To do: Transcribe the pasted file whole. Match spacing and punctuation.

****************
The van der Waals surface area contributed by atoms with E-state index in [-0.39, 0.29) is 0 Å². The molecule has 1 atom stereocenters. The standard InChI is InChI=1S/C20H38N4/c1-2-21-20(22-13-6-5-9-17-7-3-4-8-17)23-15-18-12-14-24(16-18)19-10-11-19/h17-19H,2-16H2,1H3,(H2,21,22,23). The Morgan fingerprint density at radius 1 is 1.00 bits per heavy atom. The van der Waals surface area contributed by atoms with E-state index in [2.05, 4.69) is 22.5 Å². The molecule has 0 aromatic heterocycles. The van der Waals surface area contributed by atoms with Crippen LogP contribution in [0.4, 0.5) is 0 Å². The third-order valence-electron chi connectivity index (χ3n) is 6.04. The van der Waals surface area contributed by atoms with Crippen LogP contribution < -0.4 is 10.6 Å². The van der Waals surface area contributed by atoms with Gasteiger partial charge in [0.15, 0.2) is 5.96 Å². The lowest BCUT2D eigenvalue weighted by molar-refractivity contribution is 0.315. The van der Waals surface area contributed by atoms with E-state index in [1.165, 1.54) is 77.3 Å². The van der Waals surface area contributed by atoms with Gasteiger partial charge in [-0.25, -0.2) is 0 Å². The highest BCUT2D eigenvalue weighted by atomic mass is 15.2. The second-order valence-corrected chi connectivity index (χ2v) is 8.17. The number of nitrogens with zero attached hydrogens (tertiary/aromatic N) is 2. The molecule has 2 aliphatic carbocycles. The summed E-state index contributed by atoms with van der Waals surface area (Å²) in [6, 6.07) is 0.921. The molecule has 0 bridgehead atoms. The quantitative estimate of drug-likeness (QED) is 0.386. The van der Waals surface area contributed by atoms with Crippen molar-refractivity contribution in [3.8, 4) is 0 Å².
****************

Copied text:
The van der Waals surface area contributed by atoms with E-state index in [-0.39, 0.29) is 0 Å². The molecule has 1 atom stereocenters. The standard InChI is InChI=1S/C20H38N4/c1-2-21-20(22-13-6-5-9-17-7-3-4-8-17)23-15-18-12-14-24(16-18)19-10-11-19/h17-19H,2-16H2,1H3,(H2,21,22,23). The Morgan fingerprint density at radius 1 is 1.00 bits per heavy atom. The van der Waals surface area contributed by atoms with E-state index in [2.05, 4.69) is 22.5 Å². The molecule has 0 aromatic heterocycles. The van der Waals surface area contributed by atoms with Crippen LogP contribution in [0.4, 0.5) is 0 Å². The third-order valence-electron chi connectivity index (χ3n) is 6.04. The van der Waals surface area contributed by atoms with Crippen LogP contribution < -0.4 is 10.6 Å². The van der Waals surface area contributed by atoms with Gasteiger partial charge in [0.15, 0.2) is 5.96 Å². The lowest BCUT2D eigenvalue weighted by molar-refractivity contribution is 0.315. The van der Waals surface area contributed by atoms with E-state index in [1.165, 1.54) is 77.3 Å². The van der Waals surface area contributed by atoms with Gasteiger partial charge in [-0.25, -0.2) is 0 Å². The highest BCUT2D eigenvalue weighted by atomic mass is 15.2. The second-order valence-corrected chi connectivity index (χ2v) is 8.17. The number of nitrogens with zero attached hydrogens (tertiary/aromatic N) is 2. The molecule has 2 aliphatic carbocycles. The summed E-state index contributed by atoms with van der Waals surface area (Å²) in [6, 6.07) is 0.921. The molecule has 0 bridgehead atoms. The quantitative estimate of drug-likeness (QED) is 0.386. The van der Waals surface area contributed by atoms with Crippen molar-refractivity contribution in [3.8, 4) is 0 Å².